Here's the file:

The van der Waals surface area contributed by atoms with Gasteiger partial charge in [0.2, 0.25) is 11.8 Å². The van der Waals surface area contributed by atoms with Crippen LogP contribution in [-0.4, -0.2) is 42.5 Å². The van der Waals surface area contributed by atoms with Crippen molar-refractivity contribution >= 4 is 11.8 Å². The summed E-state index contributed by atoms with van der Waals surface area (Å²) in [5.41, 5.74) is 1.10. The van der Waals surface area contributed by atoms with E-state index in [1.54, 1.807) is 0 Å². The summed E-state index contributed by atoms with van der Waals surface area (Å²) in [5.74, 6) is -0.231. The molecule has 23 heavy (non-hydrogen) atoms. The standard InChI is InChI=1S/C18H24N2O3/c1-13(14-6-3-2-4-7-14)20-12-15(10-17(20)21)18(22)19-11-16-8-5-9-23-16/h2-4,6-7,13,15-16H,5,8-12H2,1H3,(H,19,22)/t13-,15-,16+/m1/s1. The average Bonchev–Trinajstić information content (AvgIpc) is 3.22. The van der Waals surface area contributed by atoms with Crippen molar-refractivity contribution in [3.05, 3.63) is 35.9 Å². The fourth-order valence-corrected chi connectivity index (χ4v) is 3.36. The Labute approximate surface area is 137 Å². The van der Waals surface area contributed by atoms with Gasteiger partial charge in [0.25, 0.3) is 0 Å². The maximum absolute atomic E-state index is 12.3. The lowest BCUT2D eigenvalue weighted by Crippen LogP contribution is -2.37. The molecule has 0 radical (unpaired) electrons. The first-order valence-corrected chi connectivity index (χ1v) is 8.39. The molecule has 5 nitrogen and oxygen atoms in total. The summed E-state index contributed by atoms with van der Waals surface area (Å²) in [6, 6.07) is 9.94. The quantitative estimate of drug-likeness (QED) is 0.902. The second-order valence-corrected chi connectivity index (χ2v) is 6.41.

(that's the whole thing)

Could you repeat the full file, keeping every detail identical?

The van der Waals surface area contributed by atoms with Gasteiger partial charge in [0.2, 0.25) is 11.8 Å². The van der Waals surface area contributed by atoms with Crippen LogP contribution in [-0.4, -0.2) is 42.5 Å². The van der Waals surface area contributed by atoms with Crippen molar-refractivity contribution >= 4 is 11.8 Å². The summed E-state index contributed by atoms with van der Waals surface area (Å²) in [5.41, 5.74) is 1.10. The van der Waals surface area contributed by atoms with E-state index in [1.54, 1.807) is 0 Å². The summed E-state index contributed by atoms with van der Waals surface area (Å²) in [5.74, 6) is -0.231. The molecule has 23 heavy (non-hydrogen) atoms. The standard InChI is InChI=1S/C18H24N2O3/c1-13(14-6-3-2-4-7-14)20-12-15(10-17(20)21)18(22)19-11-16-8-5-9-23-16/h2-4,6-7,13,15-16H,5,8-12H2,1H3,(H,19,22)/t13-,15-,16+/m1/s1. The average Bonchev–Trinajstić information content (AvgIpc) is 3.22. The van der Waals surface area contributed by atoms with Crippen molar-refractivity contribution in [3.05, 3.63) is 35.9 Å². The fourth-order valence-corrected chi connectivity index (χ4v) is 3.36. The Labute approximate surface area is 137 Å². The van der Waals surface area contributed by atoms with Gasteiger partial charge in [0.25, 0.3) is 0 Å². The maximum absolute atomic E-state index is 12.3. The lowest BCUT2D eigenvalue weighted by Crippen LogP contribution is -2.37. The molecule has 0 radical (unpaired) electrons. The first-order valence-corrected chi connectivity index (χ1v) is 8.39. The molecule has 5 nitrogen and oxygen atoms in total. The summed E-state index contributed by atoms with van der Waals surface area (Å²) in [6, 6.07) is 9.94. The quantitative estimate of drug-likeness (QED) is 0.902. The second-order valence-corrected chi connectivity index (χ2v) is 6.41.